Dominion officials didn’t have an estimate on how much such upgrades would cost. Blue said that modernization would not only advance the development of renewable energy, but also help strengthen the grid against cyber or physical attacks, provide more control and information for customers, and improve Dominion’s ability to restore power promptly after outages.
Asked about the possible demise of the Clean Power Plan (CPP) and how that might affect Dominion’s plans, Koonce said, “Dominion will continue moving toward cleaner power sources with lower emissions, whether the Clean Power Plan lives or dies. Our customers want more renewable energy …”
The company said it anticipates future national and state energy policy to include limitations on greenhouse gas emissions in some form. The U.S. Environmental Protection Agency (EPA) imposed major reductions in power station carbon emissions in August 2015 through the CPP. However, that plan is now under federal court review, and President Donald Trump has ordered the EPA to review the rule and to begin the process of revising or rescinding it.
Still, Koonce noted, the federal government remains under a legal requirement to address carbon as a regulated pollutant.
Because of the possible repeal of the CPP, some Virginia legislators have called for an end to a rate freeze put in place by the General Assembly in 2015 for Dominion that was predicated in part on the CPP and stricter emission rules.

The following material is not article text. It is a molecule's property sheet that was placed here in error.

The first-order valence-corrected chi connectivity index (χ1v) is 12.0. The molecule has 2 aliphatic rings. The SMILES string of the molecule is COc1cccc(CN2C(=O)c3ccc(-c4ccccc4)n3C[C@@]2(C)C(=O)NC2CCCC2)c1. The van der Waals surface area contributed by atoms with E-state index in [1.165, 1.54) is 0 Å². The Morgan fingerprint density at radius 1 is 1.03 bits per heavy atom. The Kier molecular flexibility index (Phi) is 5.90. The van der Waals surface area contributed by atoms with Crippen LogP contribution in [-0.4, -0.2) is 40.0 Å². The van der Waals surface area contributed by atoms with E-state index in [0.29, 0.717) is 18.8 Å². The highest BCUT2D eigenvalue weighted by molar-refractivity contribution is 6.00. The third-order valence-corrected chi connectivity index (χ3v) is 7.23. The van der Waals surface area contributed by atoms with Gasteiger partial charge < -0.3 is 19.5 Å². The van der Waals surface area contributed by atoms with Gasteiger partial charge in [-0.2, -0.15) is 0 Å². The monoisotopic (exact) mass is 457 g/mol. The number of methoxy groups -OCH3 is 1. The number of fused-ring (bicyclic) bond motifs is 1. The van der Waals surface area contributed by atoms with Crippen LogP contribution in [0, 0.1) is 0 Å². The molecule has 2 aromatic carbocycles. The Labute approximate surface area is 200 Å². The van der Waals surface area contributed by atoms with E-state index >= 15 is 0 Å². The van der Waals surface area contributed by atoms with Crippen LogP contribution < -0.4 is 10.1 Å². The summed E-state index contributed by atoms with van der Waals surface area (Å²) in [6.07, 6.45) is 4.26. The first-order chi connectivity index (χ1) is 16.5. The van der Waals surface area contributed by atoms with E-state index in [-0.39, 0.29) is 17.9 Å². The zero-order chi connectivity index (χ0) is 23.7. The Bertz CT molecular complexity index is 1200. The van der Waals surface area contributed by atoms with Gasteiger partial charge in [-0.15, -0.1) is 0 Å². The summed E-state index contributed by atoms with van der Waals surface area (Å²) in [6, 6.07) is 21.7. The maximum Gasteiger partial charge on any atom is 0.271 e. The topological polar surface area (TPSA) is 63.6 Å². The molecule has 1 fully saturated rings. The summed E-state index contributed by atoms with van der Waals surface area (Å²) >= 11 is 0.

The freeze on base rates, which represents about 60 percent of the typical residential bill, is supposed to be in place for five years. It was designed to provide price stability for customers at a time when Dominion expected to be dealing with stricter air-quality federal regulations. Since that’s now in question, though, some legislators want the freeze rescinded.
The rate freeze was part of a bill that required Dominion to develop 400 megawatts of large-scale solar generation facilities in Virginia by 2020. The company has invested more than $1 billion in solar and already has reached that goal, officials say.
Dominion officials pointed out Monday that the Virginia State Air Pollution Control Board is considering a petition on carbon limitations. Also, a taskforce set up by Gov. Terry McAuliffe is developing proposals to reduce carbon emission in Virginia, regardless of what happens with federal CPP rules.
Dominion says it has lowered carbon emissions in recent years through a number of measures. It has converted four coal-fired power stations to natural gas or renewable biomass; built efficient natural gas power stations in Virginia to reduce imports of electricity from higher-carbon sources outside the state; encouraged energy conservation; and increased efficiency of its existing stations to produce more energy with the same amount of fuel.